12:22 AM  
Blogger postliberal said...

His own justification, in a bullish and fairly petulant interview on Newsnight, was that he was voted on the principles and not the person (spot the irony) so therefore was still representing his constituents - it was UKIP that was erring by marginalising him in their insolent narrow mindedness. I couldn't help by smile at the irony of it all, as he talked about high principles on a platform of self-promotion.

As for the strained discussion, I feel no necessity to reinforce value or justify it. To me, as a ‘practicing artist’ it seems very naturally free of such intellectual condition. But it seemed interesting to consider such ideas, to draw out themes that artists might want to consider in the scheme of things. Ultimately it's best to let the creativity speak for itself. If nought else web logs are where you indulge your private whims! Mine just happens to be the arts and culture...analyse away...

2:08 AM  
Blogger Martin said...

Well, I don't know if I'd argue about UKIP showing 'insolent narrow mindedness', but I wonder if perhaps we see a problem with the system? Even if the boundaries are somewhat blurred.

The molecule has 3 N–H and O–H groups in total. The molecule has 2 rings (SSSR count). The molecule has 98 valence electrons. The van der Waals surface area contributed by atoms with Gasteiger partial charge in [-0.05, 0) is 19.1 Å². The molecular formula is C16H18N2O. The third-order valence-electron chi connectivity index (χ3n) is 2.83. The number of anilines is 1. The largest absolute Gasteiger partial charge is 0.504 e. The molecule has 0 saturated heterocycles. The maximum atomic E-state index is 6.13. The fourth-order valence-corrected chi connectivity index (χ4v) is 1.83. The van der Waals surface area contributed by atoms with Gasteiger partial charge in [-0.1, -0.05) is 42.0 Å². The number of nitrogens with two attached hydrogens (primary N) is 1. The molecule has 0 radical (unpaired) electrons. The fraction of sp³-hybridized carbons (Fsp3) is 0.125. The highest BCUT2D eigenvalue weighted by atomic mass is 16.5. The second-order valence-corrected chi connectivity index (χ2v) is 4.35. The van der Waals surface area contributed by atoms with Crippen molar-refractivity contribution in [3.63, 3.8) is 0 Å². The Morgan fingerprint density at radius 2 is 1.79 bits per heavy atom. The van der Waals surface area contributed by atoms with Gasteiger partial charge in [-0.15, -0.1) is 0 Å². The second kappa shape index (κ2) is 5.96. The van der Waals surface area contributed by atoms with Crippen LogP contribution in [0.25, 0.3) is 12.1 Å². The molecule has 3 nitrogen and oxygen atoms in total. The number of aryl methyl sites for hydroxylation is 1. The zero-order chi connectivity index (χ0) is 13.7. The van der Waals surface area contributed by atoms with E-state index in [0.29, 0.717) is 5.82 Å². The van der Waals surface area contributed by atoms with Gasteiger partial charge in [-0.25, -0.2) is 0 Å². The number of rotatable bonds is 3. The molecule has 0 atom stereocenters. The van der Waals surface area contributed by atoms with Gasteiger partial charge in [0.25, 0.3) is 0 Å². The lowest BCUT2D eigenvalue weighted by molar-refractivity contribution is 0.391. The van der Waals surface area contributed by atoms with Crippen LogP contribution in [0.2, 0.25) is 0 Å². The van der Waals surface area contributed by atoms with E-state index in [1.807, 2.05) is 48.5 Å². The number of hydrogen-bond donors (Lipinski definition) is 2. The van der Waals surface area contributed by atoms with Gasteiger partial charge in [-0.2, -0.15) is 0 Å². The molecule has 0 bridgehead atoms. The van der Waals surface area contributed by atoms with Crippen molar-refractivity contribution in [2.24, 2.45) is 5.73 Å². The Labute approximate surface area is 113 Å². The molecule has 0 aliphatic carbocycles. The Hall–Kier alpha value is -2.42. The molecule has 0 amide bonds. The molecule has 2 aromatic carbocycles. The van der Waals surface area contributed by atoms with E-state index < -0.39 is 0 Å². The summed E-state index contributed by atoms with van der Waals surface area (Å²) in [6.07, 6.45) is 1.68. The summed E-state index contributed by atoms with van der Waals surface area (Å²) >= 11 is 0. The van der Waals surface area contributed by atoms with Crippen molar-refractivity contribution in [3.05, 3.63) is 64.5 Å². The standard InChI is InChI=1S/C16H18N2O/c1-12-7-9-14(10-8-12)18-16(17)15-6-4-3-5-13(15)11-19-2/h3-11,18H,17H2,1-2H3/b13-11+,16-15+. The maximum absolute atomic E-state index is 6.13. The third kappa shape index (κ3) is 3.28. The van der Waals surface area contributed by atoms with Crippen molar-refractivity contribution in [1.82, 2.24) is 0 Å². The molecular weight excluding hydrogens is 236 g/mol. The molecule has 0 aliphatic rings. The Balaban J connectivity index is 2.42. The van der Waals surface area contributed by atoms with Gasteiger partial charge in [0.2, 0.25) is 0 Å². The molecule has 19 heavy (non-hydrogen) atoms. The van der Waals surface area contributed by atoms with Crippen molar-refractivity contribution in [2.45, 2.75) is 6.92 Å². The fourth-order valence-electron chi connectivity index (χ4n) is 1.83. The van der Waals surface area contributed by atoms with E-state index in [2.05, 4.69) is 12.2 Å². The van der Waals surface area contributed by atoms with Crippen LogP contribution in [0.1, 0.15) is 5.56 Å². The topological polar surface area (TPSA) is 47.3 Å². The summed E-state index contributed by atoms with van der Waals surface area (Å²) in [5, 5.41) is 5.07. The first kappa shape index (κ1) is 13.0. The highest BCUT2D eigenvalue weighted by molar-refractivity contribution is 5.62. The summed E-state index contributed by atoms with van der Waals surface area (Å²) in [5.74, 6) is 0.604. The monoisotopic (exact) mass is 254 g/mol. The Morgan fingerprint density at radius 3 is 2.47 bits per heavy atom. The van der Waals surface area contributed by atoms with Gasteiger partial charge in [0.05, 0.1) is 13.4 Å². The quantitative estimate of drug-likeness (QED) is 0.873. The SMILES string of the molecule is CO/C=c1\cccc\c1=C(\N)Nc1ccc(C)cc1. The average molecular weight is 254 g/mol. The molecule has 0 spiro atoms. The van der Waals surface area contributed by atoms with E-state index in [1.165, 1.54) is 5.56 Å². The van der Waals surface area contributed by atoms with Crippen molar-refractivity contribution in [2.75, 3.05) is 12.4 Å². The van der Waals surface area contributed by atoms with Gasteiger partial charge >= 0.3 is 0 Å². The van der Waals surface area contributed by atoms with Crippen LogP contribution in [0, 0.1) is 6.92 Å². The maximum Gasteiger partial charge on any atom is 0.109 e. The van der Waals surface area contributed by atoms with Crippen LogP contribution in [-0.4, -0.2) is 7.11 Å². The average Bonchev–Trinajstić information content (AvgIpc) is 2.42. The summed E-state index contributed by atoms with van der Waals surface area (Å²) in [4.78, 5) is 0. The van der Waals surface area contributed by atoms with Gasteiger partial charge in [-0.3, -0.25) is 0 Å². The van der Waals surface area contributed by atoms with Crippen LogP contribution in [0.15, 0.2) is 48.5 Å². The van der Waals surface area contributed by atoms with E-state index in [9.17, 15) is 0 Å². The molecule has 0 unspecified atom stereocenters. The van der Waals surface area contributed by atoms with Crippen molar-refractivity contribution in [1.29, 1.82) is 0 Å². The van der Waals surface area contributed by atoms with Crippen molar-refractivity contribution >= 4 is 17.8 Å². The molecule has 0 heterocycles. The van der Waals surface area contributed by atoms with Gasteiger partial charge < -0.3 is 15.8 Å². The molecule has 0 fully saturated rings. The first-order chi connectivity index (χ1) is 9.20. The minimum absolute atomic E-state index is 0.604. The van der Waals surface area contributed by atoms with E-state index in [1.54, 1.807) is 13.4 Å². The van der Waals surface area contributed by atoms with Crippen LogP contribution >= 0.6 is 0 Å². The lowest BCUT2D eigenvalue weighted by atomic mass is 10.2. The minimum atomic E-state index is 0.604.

This doesn't strike me as a post with themes so much as a manifesto for the role of art in society. I find that strange, because while I agree with much of what you are saying, I wonder who you're seeking to convince that art is 'pivotal'?

2:53 PM  
Blogger Martin said...

Second sequence of thoughts on this:

I do realise by the way that you were backing up my view :-), and am glad to be "healthy", but I would like to retract slightly from saying 'we all' do this, because we don't. Point for me is, I can see little value in writing and recording music which does not reach out to others. I am probably being rather fascist here, but I can see very little value in music or art which the creator of that music or art keeps to himself.

I remember a couple of years ago, when I was being a radio bod, meeting a critic writer, who said that she wrote her own music but that she kept it to herself. In that case, then, she shouldn't have been a critic, as far as I can see. After all, how can a musician scrutinise the work of others when they don't allow themselves to be open to scrutiny?

2:59 PM  
Blogger postliberal said...

I don’t know if I’m trying to convince anyone, it seems to me there’s a lot already implicit in the nature of making art. [meek voice]I just wondered if there’s ought that could be said, that’s all[/meek voice]

I suppose, while I do find art is the main thing that maintains my thread of sanity, and that I take the most indulgent tangents known in the Derbyshire Dales, I don’t personally find the point in locking my stuff away. I won’t ram it into people’s faces, but I’ll leave it around for anyone who might care to look. If it’s purely an introverted game, then maybe a little of the essence of expression is lost.

Now *there's* an idea! I could write a whole manifesto ;P

11:38 PM